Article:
Ans. A Local Area Network (LAN) is a network that connects computers and other devices within a limited area, such as an office building or a campus. It allows the devices to share resources, such as files and printers, and enables communication between them.
2. What is Ethernet?
Ans. Ethernet is a commonly used LAN technology that defines the standards for the physical and data link layers of the network. It uses a packet-switched architecture and provides a reliable and efficient means of transmitting data over a LAN.
3. What is a Data Communication Equipment (DCE)?
Ans. Data Communication Equipment (DCE) refers to the devices that provide the interface between the data terminal equipment (DTE) and the communication link. In the context of LAN technologies, DCE includes devices such as modems, routers, and switches.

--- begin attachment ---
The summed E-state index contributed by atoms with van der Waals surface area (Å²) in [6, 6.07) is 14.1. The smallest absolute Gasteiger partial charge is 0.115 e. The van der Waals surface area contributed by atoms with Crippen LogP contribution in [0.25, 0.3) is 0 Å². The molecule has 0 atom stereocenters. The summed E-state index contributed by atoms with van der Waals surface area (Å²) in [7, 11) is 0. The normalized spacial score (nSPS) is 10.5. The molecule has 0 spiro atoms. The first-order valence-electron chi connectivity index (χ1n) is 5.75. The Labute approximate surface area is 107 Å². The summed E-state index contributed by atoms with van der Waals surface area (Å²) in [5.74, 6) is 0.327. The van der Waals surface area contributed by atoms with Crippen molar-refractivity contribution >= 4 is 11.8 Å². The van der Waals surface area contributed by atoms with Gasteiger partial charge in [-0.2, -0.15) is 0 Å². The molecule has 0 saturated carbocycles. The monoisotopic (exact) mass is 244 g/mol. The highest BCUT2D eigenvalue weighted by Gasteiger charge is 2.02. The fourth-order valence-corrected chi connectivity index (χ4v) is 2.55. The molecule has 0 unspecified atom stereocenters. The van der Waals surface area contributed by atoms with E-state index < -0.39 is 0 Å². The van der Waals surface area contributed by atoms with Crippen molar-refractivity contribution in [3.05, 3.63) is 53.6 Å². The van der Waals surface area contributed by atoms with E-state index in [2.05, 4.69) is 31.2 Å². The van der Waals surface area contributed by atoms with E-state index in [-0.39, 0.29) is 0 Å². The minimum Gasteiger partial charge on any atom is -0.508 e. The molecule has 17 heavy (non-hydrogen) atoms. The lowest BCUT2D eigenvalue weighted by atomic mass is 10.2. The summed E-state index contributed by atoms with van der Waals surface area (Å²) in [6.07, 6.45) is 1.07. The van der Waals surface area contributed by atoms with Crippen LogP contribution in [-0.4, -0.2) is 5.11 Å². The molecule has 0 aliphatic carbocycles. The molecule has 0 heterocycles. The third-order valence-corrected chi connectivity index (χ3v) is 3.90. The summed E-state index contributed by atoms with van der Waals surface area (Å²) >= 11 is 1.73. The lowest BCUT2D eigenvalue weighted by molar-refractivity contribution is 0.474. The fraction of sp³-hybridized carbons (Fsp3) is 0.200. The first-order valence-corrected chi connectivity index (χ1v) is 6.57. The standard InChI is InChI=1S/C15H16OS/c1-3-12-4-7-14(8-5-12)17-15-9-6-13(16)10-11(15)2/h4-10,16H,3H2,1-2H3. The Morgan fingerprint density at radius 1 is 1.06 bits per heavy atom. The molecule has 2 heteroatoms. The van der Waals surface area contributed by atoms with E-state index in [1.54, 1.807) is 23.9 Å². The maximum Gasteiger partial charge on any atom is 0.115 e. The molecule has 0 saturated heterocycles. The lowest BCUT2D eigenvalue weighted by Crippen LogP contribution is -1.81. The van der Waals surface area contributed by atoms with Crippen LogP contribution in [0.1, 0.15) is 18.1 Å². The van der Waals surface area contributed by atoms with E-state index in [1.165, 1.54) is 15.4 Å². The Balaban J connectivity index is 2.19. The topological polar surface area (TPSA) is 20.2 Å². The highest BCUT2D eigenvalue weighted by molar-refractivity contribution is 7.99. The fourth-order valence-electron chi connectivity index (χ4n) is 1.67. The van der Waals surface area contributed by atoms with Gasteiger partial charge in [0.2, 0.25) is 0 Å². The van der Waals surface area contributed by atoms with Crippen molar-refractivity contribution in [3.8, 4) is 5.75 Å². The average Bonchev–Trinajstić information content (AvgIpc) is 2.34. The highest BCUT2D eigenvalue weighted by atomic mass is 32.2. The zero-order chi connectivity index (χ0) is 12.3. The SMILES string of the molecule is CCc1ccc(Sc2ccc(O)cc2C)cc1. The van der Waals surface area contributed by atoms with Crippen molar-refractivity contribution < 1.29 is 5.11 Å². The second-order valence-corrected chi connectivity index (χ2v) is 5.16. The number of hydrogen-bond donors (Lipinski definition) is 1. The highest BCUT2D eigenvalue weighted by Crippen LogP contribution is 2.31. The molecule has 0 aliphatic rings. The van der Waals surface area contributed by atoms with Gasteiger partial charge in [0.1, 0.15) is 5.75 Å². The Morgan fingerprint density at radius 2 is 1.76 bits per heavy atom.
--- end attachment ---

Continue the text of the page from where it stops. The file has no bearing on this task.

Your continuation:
4. What is ALOHA LAN?
Ans. ALOHA LAN is a LAN technology that was developed at the University of Hawaii in the 1970s. It is a simple and decentralized network access method that allows multiple devices to transmit data over a shared medium. However, it suffers from low efficiency and high collision rates.
5. How does LAN technology benefit Computer Science Engineering (CSE) students?
Ans. LAN technology provides numerous benefits for Computer Science Engineering (CSE) students. It allows them to easily share files and resources with other students and faculty members within the same LAN. It also enables collaborative projects and facilitates communication among CSE students for knowledge sharing and learning. Additionally, LAN technology provides a practical environment for CSE students to gain hands-on experience in network configuration, troubleshooting, and security.